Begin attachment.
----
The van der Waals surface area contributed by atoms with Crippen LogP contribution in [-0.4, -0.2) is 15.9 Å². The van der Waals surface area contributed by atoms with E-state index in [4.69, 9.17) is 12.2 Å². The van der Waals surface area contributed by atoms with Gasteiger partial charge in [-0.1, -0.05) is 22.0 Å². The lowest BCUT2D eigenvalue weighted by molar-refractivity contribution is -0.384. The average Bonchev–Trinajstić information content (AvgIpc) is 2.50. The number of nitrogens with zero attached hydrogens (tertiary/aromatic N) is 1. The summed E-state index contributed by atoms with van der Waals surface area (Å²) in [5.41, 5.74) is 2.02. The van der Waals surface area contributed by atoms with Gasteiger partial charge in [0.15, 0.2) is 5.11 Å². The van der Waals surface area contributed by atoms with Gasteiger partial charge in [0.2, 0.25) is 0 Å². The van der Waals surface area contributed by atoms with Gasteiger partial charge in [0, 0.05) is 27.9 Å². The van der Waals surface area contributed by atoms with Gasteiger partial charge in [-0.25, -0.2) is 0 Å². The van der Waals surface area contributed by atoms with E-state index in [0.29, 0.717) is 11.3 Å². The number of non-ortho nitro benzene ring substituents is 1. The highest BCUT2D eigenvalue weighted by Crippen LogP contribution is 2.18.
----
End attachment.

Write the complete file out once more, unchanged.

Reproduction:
The van der Waals surface area contributed by atoms with Crippen LogP contribution in [-0.4, -0.2) is 15.9 Å². The van der Waals surface area contributed by atoms with E-state index in [4.69, 9.17) is 12.2 Å². The van der Waals surface area contributed by atoms with Gasteiger partial charge in [-0.1, -0.05) is 22.0 Å². The lowest BCUT2D eigenvalue weighted by molar-refractivity contribution is -0.384. The average Bonchev–Trinajstić information content (AvgIpc) is 2.50. The number of nitrogens with zero attached hydrogens (tertiary/aromatic N) is 1. The summed E-state index contributed by atoms with van der Waals surface area (Å²) in [5.41, 5.74) is 2.02. The van der Waals surface area contributed by atoms with Gasteiger partial charge in [0.15, 0.2) is 5.11 Å². The van der Waals surface area contributed by atoms with Gasteiger partial charge in [0.2, 0.25) is 0 Å². The van der Waals surface area contributed by atoms with Gasteiger partial charge in [0, 0.05) is 27.9 Å². The van der Waals surface area contributed by atoms with Gasteiger partial charge in [-0.25, -0.2) is 0 Å². The van der Waals surface area contributed by atoms with E-state index in [0.29, 0.717) is 11.3 Å². The number of non-ortho nitro benzene ring substituents is 1. The highest BCUT2D eigenvalue weighted by Crippen LogP contribution is 2.18.